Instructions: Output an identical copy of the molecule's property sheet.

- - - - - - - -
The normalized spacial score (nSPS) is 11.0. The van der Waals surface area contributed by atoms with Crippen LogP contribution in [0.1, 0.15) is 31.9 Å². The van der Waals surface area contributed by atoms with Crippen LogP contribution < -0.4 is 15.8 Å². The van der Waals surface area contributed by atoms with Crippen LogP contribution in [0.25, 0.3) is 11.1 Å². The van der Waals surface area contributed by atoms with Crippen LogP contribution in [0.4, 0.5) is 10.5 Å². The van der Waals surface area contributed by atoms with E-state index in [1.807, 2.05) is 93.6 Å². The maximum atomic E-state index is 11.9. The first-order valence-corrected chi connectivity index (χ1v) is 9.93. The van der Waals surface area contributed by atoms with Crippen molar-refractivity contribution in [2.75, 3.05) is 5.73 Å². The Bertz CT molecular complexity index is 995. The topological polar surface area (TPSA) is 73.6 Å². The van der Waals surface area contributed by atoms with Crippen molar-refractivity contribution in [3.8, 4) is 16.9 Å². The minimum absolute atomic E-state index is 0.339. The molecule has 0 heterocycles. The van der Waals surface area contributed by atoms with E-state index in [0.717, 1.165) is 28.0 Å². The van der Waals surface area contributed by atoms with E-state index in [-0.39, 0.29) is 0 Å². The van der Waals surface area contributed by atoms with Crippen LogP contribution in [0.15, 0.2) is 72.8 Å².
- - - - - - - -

The normalized spacial score (nSPS) is 11.0. The van der Waals surface area contributed by atoms with Crippen LogP contribution in [0.1, 0.15) is 31.9 Å². The van der Waals surface area contributed by atoms with Crippen LogP contribution < -0.4 is 15.8 Å². The van der Waals surface area contributed by atoms with Crippen LogP contribution in [0.25, 0.3) is 11.1 Å². The van der Waals surface area contributed by atoms with Crippen LogP contribution in [0.4, 0.5) is 10.5 Å². The van der Waals surface area contributed by atoms with E-state index in [1.807, 2.05) is 93.6 Å². The maximum atomic E-state index is 11.9. The first-order valence-corrected chi connectivity index (χ1v) is 9.93. The van der Waals surface area contributed by atoms with Crippen molar-refractivity contribution in [2.75, 3.05) is 5.73 Å². The Bertz CT molecular complexity index is 995. The topological polar surface area (TPSA) is 73.6 Å². The van der Waals surface area contributed by atoms with Crippen molar-refractivity contribution in [3.8, 4) is 16.9 Å². The minimum absolute atomic E-state index is 0.339. The molecule has 0 heterocycles. The van der Waals surface area contributed by atoms with E-state index in [0.717, 1.165) is 28.0 Å². The van der Waals surface area contributed by atoms with E-state index in [-0.39, 0.29) is 0 Å². The van der Waals surface area contributed by atoms with Crippen LogP contribution in [0.15, 0.2) is 72.8 Å².